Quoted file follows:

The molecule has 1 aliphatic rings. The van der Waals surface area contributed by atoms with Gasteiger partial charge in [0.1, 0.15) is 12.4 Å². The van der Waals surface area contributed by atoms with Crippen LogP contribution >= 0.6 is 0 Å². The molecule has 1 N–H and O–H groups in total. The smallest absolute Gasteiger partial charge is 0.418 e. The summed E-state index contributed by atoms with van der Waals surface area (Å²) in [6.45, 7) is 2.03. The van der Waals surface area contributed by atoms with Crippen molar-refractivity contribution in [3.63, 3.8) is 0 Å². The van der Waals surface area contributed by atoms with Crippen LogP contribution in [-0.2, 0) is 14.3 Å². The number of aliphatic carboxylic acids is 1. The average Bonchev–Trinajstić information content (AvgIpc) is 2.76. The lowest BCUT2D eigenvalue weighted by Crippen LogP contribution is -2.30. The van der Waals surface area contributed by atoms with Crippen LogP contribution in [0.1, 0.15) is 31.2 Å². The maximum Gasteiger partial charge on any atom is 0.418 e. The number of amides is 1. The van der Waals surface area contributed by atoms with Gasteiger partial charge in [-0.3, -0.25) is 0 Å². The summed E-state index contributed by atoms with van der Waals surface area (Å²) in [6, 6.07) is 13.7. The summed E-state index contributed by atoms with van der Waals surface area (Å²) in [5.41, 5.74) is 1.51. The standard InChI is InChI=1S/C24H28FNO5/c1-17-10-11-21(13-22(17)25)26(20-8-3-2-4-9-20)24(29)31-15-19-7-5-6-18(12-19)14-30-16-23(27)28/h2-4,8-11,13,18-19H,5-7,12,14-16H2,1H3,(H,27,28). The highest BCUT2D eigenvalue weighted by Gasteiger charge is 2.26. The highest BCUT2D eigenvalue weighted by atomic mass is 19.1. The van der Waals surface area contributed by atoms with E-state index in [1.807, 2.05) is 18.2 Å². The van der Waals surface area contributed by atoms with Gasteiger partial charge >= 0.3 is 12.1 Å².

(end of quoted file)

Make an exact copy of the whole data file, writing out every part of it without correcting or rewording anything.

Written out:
The molecule has 1 aliphatic rings. The van der Waals surface area contributed by atoms with Gasteiger partial charge in [0.1, 0.15) is 12.4 Å². The van der Waals surface area contributed by atoms with Crippen LogP contribution >= 0.6 is 0 Å². The molecule has 1 N–H and O–H groups in total. The smallest absolute Gasteiger partial charge is 0.418 e. The summed E-state index contributed by atoms with van der Waals surface area (Å²) in [6.45, 7) is 2.03. The van der Waals surface area contributed by atoms with Crippen molar-refractivity contribution in [3.63, 3.8) is 0 Å². The van der Waals surface area contributed by atoms with Crippen LogP contribution in [-0.2, 0) is 14.3 Å². The number of aliphatic carboxylic acids is 1. The average Bonchev–Trinajstić information content (AvgIpc) is 2.76. The lowest BCUT2D eigenvalue weighted by Crippen LogP contribution is -2.30. The van der Waals surface area contributed by atoms with Crippen LogP contribution in [0.1, 0.15) is 31.2 Å². The maximum Gasteiger partial charge on any atom is 0.418 e. The number of amides is 1. The van der Waals surface area contributed by atoms with Gasteiger partial charge in [-0.3, -0.25) is 0 Å². The summed E-state index contributed by atoms with van der Waals surface area (Å²) in [6, 6.07) is 13.7. The summed E-state index contributed by atoms with van der Waals surface area (Å²) in [5.41, 5.74) is 1.51. The standard InChI is InChI=1S/C24H28FNO5/c1-17-10-11-21(13-22(17)25)26(20-8-3-2-4-9-20)24(29)31-15-19-7-5-6-18(12-19)14-30-16-23(27)28/h2-4,8-11,13,18-19H,5-7,12,14-16H2,1H3,(H,27,28). The highest BCUT2D eigenvalue weighted by Gasteiger charge is 2.26. The highest BCUT2D eigenvalue weighted by atomic mass is 19.1. The van der Waals surface area contributed by atoms with E-state index in [1.807, 2.05) is 18.2 Å². The van der Waals surface area contributed by atoms with Gasteiger partial charge >= 0.3 is 12.1 Å².